Release Date: 16th May 2014
Running Time: 123 Minutes
Director: Gareth Edwards
Starring: Aaron Taylor-Johnson, Ken Watanabe, Bryan Cranston, Sally Hawkins, Elizabeth Olsen
The ground shakes as a replica Eiffel Tower falls crashing to the ground in Las Vegas. There is screaming and panic as a huge hotel crumbles in a shower of falling masonry. Off in the distance a huge, terrifying creature wreaks havoc as it cuts a swathe through Sin City. It’s heading westward towards San Francisco and the Pacific coast, laying waste to everything in its path. Sixty years after its Japanese debut and Godzilla is as clumsy as ever.
In 1999 a nuclear power plant in Japan – under the supervision of Bryan Cranston’s Joe – is hit by weird seismic activities and goes into meltdown. Now, fifteen years later, Joe is obsessed with uncovering the truth of what happened that day, something that seems closer than ever when those same strange seismic patterns begin to emerge from the plant once more. Joined by his son Ford (all grown up and played by Aaron Taylor-Johnson) Joe sneaks into the radiation quarantine zone in time to see an ancient creature waken from a decades long sleep. What follows is large-scale destruction at sea and on land as Kaiju roam the Pacific ocean and American mainland.
After the astoundingly horrible attempt at an American Godzilla back in the 90s (a film so bad that the best thing about it was a Jamiroquai song) hopes were high that this iteration would crush any remaining bad memories of that earlier film. To a large extent it does just that; not only is Godzilla 2014 vastly superior to its ’98 counterpart, it’s also surprisingly faithful to the Toho Studios films that inspired it. Godzilla looks less like a giant iguana and more like the lumbering behemoth seen fighting giant moths and three-headed dragons in Tokyo and he shows a sort of monstrous dignity evident in much of those films but absent from the 90s version.
After making only one feature film (low budget indie hit Monsters) director Gareth Evans has been handed the reins of one of cinema’s largest and most iconic monsters; as well as being given a pile of money to realise his vision that’s large enough to choke said creature. While Monsters was mainly about a young couple trying to cross a country infested with aliens rather than the aliens themselves, Evans showed real talent in using his budgetary constraints to hint at and allude to his creatures. With Godzilla, Edwards uses similar restraint despite his vast budget. His monsters are hidden and hinted at for large periods of time and a sense of impending doom is wonderfully evoked with little touches. Sequences like a flock of sea birds fleeing from the coast, or the tide receding dramatically as precursor to a Godzilla inflicted tsunami are reminiscent of the trembling glass of water in Jurassic Park or the fin cutting through the surf in Jaws. And when Godzilla finally does appear onscreen he is hugely impressive. The filmmakers clearly have a lot of affection for their leading lizard; there are several iconic images of him in action surrounded by flames, smoke and crumbling skyscrapers. Evans also takes great care to position his shots from a human perspective and to include people and buildings in the frame to convey the mind boggling scale of Godzilla.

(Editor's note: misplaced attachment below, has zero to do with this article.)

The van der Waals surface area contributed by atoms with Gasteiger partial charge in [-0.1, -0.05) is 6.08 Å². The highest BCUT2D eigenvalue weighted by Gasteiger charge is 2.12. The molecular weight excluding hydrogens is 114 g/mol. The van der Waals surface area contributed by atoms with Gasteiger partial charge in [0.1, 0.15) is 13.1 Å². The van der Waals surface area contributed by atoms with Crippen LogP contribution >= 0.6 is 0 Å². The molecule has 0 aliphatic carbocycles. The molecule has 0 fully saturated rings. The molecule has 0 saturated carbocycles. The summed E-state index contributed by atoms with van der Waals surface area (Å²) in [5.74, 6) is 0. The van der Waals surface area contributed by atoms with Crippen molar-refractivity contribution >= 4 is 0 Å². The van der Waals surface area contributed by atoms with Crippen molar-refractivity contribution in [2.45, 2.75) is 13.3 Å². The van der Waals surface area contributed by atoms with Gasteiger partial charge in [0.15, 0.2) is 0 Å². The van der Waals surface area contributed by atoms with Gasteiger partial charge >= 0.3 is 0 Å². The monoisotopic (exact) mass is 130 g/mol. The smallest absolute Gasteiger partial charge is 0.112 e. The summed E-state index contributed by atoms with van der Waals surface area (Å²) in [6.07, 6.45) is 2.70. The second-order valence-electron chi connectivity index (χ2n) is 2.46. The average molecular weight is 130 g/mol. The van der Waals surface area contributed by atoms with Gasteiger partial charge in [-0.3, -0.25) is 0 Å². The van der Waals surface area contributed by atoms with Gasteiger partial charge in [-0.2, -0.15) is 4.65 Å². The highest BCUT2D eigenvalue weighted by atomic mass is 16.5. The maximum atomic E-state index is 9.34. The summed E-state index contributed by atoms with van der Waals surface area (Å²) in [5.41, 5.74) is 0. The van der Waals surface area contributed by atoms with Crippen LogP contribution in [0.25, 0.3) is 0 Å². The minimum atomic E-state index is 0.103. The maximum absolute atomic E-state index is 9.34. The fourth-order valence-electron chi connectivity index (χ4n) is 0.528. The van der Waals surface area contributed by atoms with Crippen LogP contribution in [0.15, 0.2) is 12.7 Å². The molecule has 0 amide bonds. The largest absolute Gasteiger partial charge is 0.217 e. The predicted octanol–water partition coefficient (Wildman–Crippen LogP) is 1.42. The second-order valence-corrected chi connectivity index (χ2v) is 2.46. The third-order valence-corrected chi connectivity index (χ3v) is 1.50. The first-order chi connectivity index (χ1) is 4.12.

Cool Kaiju don’t look at explosions.
Unfortunately, between all the monster mashing fun there are long, talky lulls as scientists and military leaders gather in dimly lit rooms, furrow their brows and explain things for anyone who’s not been paying attention. It robs the film of momentum but even more galling is the manner in which these conversations flag up the themes of the movie, which it does with the subtlety of a giant monster stampeding through San Francisco. Ken Watanabe in particular is given the almost thankless task of having to keep the audience regularly updated on Godzilla’s motivation and thematic relevance. It’s the kind of role where he sadly laments the “arrogance of man” before stating that Godzilla is nature showing us who’s boss. It’s laughably on the nose and only the quiet stoicism Watanabe brings to his performance salvages anything from the part.
In fact, pretty much all of the highly talented cast are wasted. It is only Watanabe and Bryan Cranston who manage to find a character amidst all the plot machinations and thematic affirmations. Aaron Taylor-Johnson’s military-man lead is a simple square-jawed hero that’s bounced around from one location to the next in the company of one group of characters after another. At no point is he given the chance to build any meaningful relationships with anyone anywhere. Worse still, poor Elizabeth Olsen is relegated to speaking on the phone a few times, crying occasionally and little else. I guess it must have paid well.
It takes itself and its subject matter quite seriously which is no bad thing, but when the title character is shunted to the background it becomes rather boring. Despite getting so much right: the look, the scale, the tension; Godzilla feels weighed down with its own sense of import. If the filmmakers want us to care about the humans, they need to give us better characters, otherwise just focus more on the impact of the title character.